To Tutor Or Not To Tutor
Kim Duckworth, academic coach and owner of SEC Tutoring in Scottsdale, Arizona, suggests keeping the following points in mind when deciding whether your child would benefit from the help of a tutor.
Questions to ask
1. Is homework taking a long time to complete?
In an elementary school setting, it generally shouldn't take a child more than an hour to complete her homework. All children learn at different speeds, but if your child is taking well over an hour to complete his daily homework assignments, he may be struggling with core concepts.
2. Is your child struggling repeatedly with the same subject?
For example, if he is having problems with math, he may have missed a core concept at some point. Not learning something in a subject that builds on prior knowledge can leave a "hole" that continues to grow as time progresses and new concepts are introduced.
3. Does your child repeatedly score low when tested in a certain subject?
While expecting perfect test performance all the time is unrealistic, continually earning low scores in one area could indicate a need for additional help.
4. Does your child struggle at the beginning of the year?
This could be a red flag, as the first few weeks of each school year are usually review weeks. If your student is already falling behind on repeat information, she might have a really hard time as the school year progresses.
5. Are you noticing physical discomforts at certain times?
If your child is complaining of a stomachache when it's time to do reading homework but not during any other subject's work, it may be because she needs a little extra help in that area.
A tutor doesn't have to be expensive. Many high school and college students are available to tutor children in elementary or middle school. The career planning office at your local high school or college should be able to put you in touch with available tutors.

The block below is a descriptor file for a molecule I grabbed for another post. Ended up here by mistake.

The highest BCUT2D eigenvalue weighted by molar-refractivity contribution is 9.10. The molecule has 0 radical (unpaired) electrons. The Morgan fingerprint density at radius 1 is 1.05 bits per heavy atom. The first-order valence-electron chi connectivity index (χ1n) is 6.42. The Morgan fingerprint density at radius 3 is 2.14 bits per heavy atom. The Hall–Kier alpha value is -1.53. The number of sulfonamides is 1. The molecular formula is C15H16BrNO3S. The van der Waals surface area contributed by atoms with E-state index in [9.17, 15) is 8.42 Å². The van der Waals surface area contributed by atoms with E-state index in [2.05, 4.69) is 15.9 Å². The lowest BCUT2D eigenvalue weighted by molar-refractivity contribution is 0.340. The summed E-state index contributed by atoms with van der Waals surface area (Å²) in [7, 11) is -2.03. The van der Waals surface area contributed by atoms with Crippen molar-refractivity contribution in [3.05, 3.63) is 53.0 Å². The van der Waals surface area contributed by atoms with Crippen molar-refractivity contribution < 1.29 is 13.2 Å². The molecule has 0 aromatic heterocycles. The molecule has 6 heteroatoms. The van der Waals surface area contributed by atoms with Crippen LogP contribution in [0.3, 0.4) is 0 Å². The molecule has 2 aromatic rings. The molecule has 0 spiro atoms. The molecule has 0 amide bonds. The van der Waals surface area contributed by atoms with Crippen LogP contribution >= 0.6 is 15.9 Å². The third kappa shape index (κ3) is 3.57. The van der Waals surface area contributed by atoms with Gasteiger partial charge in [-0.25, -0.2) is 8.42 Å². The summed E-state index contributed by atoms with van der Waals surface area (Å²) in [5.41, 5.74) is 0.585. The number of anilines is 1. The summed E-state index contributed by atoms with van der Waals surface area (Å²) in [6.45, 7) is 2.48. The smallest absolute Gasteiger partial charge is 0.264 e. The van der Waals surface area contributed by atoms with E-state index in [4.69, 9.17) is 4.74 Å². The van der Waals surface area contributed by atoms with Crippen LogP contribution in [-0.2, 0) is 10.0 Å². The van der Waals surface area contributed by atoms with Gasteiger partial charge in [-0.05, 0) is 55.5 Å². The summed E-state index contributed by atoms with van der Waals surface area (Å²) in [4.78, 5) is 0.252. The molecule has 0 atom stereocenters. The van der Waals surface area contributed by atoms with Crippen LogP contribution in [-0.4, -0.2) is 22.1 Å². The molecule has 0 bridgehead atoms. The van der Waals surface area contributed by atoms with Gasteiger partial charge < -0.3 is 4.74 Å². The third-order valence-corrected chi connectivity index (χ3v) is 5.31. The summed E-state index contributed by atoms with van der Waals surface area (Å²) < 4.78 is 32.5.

Why a tutor?
In many instances, you will be just the tutor your child needs. In others, however, it is a good idea to seek the help of an outside professional. Duckworth says that children often become more receptive to help from an outside person than from you, especially with regard to something that causes him frustration. It's a lot easier to be irritable with Mom than with a different person in an authority position. Also, you may have been taught certain concepts way back when (let's not discuss how long ago!) in a different way than your child's teacher is instructing today. Tutors are generally current with teaching methods.
Selecting and Preparing
Find a tutor that can do more than just help with homework -- someone who can teach concepts so that your child can become independent with the knowledge he gains.
Have your child complete homework before meeting with the tutor so that the tutor can see where he is struggling right away instead of wasting time discovering problem areas.
Finally, don't worry if your child needs a tutor. Duckworth reminds parents that it is so much better to have a student with aptitude issues than attitude issues. The former are much easier to "cure" than the latter. A little extra help can go a long way.
More tips on how to find a tutor >>